Last but not least, attendees eagerly watched as five HITLAB World Cup finalists offered their amazing ideas to a renowned panel of judges. The audience was truly inspired by each and every presentation, all of which have tremendous potential to improve public health:

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·         Grand Prize Winner

o   NVS Technologies, bringing molecular diagnostics to the point-of-care marketplace, greatly expanding its reach and value

·         2nd Place Winner

o   Careticker, tracking and incentivizing caregivers for providing quality care at home

·         3rd Place Winner

o   Owned Outcomes, enabling discharging clinicians to help patients get well quickly and stay well at the lowest possible cost outlay

·         Honorable Mentions

o   Touch Surgery, allowing surgical students and specialists to practice surgery at their own convenience using a free iOS and Android-based simulation app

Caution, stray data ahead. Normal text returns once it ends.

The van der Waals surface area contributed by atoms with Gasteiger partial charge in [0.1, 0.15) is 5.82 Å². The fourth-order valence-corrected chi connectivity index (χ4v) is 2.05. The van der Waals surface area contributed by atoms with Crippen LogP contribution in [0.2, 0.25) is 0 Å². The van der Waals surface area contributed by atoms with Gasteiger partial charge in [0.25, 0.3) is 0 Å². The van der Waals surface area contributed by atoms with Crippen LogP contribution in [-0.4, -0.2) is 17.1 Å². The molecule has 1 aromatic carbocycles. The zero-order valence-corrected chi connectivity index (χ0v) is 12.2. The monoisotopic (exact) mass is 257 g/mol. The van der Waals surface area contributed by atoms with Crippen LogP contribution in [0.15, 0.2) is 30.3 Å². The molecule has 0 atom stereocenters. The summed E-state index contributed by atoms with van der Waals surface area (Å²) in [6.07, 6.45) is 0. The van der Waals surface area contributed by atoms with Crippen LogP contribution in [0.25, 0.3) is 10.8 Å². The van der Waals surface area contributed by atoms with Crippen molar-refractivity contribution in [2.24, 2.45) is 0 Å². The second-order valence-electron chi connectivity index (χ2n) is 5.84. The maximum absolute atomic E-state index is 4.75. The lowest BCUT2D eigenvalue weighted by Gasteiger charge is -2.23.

o   Psious, using hyper-realistic virtual environments in a mobile-based technology to treat anxiety disorders through gradual exposure

Clinton Foundation's Health Initiative Matters also awarded its Community Innovation Award to Healthify, helping health plans and at-risk providers address the social needs of their population.

Last year’s grand prize winner AdhereTech, represented by Josh Stein, CEO, as well as semifinalist MediSafe, represented by Omri Shor, CEO, both described how the competition helped propel their companies forward to success. And we believe all five 2014 finalists will have similar results, most especially helping patients, caregivers, and administrators in their quests to improve health.


All in all, we were thrilled to provide a platform for a wide array of stakeholders, who spent an inspiring day exchanging ideas and forming collaborations. As we’d hoped, we made a real impact, and can’t wait for next year’s HITLAB Innovators Summit!